Jacobsburg exists as an opportunity to take a step into a world that could have been. For the past 80 years, the Lehigh Valley has lost its open and green spaces to suburban and retail development at an exponential rate. A search on Google maps for Wal-Mart reveals that for this one swath of “old-growth” forest, there are four Wal-Marts in the Lehigh Valley. As more time passes, these precious forest spaces will continue to disappear, while those big box stores will constitute a new growth forest of commercialism and disconnect to the wilderness that once was. A trip to Jacobsburg is the last lifeline left in the region to a long gone world. And as such, it’s certainly a lifeline that we should take. Every tree stand in the Lehigh Valley with the exception of Henry’s Woods in Jacobsburg State Park is marked by human disturbance. I go there to see a forest that tells the story of what could have been, and what could be again, here in the Valley, if we start taking care of the developing forests around us and not let this become a lost world.
After walking for a little more than a mile on the Appalachian Trail (which you can pick up at the Lehigh Gap Nature Center), east from the parking lot at the top of the mountain, the forest breaks to piles of boulders. These boulders are streaked with Tuscarora quartz that was formed in shallow areas of the Iapetus ocean during the Silurian age of our planet, about 430 million years ago. Eventually, you reach the highest point in Lehigh County. Up there, on those ancient rocks, you can stand and see all the way to South Mountain on one side, and to the foothills of the Poconos on the other. Seeing the whole of human development across the Lehigh Valley reduced to blurs across a vast landscape gives visitors an opportunity to see what the world looks like from the perspective of the mountain. For me, being able to see the human world dwarfed in the eyes of nature is invigorating. All the places to be, the meetings and obligations and deadlines, disappear in the long look of miles from mountain to mountain across the Lehigh Valley.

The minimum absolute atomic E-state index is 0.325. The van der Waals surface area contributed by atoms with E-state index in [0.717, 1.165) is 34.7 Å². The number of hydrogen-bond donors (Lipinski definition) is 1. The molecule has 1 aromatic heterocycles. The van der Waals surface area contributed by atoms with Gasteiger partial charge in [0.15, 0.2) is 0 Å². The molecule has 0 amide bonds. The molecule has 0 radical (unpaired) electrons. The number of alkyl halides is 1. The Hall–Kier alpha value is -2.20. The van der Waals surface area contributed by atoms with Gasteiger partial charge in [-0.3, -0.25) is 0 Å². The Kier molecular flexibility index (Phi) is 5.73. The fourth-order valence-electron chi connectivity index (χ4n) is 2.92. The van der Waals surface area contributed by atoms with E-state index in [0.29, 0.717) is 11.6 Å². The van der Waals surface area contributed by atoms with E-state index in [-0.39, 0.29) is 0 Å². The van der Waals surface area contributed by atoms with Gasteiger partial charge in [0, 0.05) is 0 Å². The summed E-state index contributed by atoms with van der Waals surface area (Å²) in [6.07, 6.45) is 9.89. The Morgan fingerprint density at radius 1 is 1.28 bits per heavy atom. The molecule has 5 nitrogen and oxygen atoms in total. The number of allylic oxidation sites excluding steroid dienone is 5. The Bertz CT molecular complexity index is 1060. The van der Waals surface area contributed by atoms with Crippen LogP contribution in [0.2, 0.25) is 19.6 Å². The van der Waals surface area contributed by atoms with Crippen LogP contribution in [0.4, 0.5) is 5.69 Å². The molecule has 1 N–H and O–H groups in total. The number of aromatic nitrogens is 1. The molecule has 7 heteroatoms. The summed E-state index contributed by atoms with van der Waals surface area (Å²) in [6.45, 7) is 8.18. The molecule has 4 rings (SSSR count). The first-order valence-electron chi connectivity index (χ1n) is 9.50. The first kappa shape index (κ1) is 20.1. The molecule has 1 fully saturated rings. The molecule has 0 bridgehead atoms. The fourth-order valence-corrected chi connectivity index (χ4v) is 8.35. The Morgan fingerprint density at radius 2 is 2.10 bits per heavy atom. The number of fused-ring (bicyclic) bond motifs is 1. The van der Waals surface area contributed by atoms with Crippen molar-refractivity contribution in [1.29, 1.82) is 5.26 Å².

If you continue on the Appalachian Trail, hikers can find other local landmarks like Bear Rocks and The Pinnacle. In autumn, Bake Oven Knob is famous for the raptor migration; in one afternoon you can see thousands of hawks, eagles and the like flying overhead en masse. I go to Bake Oven Knob to find a sense of the perspective of the infinite. Under clear skies, when the view stretches past the blue curve of our atmosphere and the world appears endless, you find the authentic interpretation of your place on this planet. If you wait until nightfall, (bring a flashlight!), and the astronomical bodies of our galaxy begin to appear above you, you can take advantage of an even greater sense of perspective. All of this is right here, in the Lehigh Valley. From standing on Silurian era stone to watching the ethereal light of the Milky Way galaxy overhead, I can’t imagine a better place for consideration, thinking, and reflection on the idea of life itself than at Bake Oven Knob.
Andrew Kleiner photographs and writes about nature, is an Environmental Science graduate of Muhlenberg College and a former member of Allentown’s Environmental Advisory Council.